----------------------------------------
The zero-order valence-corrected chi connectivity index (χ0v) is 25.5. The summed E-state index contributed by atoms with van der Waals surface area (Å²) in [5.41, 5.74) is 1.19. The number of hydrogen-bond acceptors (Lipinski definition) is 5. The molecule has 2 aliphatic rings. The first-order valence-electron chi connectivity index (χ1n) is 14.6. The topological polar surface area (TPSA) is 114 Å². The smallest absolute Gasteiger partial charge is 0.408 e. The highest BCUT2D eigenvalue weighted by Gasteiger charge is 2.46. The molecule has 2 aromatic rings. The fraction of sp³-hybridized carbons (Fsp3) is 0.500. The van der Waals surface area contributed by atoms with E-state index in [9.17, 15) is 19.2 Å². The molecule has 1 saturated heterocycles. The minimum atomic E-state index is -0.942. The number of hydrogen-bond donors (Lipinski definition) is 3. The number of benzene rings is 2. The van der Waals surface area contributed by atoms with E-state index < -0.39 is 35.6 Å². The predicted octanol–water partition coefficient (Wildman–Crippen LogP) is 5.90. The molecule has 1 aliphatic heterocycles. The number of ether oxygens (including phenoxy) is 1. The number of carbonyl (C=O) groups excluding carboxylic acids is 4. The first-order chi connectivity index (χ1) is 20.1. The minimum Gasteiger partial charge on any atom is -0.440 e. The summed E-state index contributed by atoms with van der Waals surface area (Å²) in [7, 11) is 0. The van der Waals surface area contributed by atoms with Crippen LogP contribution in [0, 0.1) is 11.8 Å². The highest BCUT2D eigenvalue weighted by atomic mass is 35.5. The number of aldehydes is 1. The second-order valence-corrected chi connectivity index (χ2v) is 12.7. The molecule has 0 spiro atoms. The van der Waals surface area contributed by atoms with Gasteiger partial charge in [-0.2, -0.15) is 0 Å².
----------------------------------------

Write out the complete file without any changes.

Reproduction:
The zero-order valence-corrected chi connectivity index (χ0v) is 25.5. The summed E-state index contributed by atoms with van der Waals surface area (Å²) in [5.41, 5.74) is 1.19. The number of hydrogen-bond acceptors (Lipinski definition) is 5. The molecule has 2 aliphatic rings. The first-order valence-electron chi connectivity index (χ1n) is 14.6. The topological polar surface area (TPSA) is 114 Å². The smallest absolute Gasteiger partial charge is 0.408 e. The highest BCUT2D eigenvalue weighted by Gasteiger charge is 2.46. The molecule has 2 aromatic rings. The fraction of sp³-hybridized carbons (Fsp3) is 0.500. The van der Waals surface area contributed by atoms with E-state index in [9.17, 15) is 19.2 Å². The molecule has 1 saturated heterocycles. The minimum atomic E-state index is -0.942. The number of hydrogen-bond donors (Lipinski definition) is 3. The number of benzene rings is 2. The van der Waals surface area contributed by atoms with E-state index < -0.39 is 35.6 Å². The predicted octanol–water partition coefficient (Wildman–Crippen LogP) is 5.90. The molecule has 1 aliphatic heterocycles. The number of ether oxygens (including phenoxy) is 1. The number of carbonyl (C=O) groups excluding carboxylic acids is 4. The first-order chi connectivity index (χ1) is 20.1. The minimum Gasteiger partial charge on any atom is -0.440 e. The summed E-state index contributed by atoms with van der Waals surface area (Å²) in [7, 11) is 0. The van der Waals surface area contributed by atoms with Crippen LogP contribution in [0, 0.1) is 11.8 Å². The highest BCUT2D eigenvalue weighted by atomic mass is 35.5. The number of aldehydes is 1. The second-order valence-corrected chi connectivity index (χ2v) is 12.7. The molecule has 0 spiro atoms. The van der Waals surface area contributed by atoms with Gasteiger partial charge in [-0.2, -0.15) is 0 Å².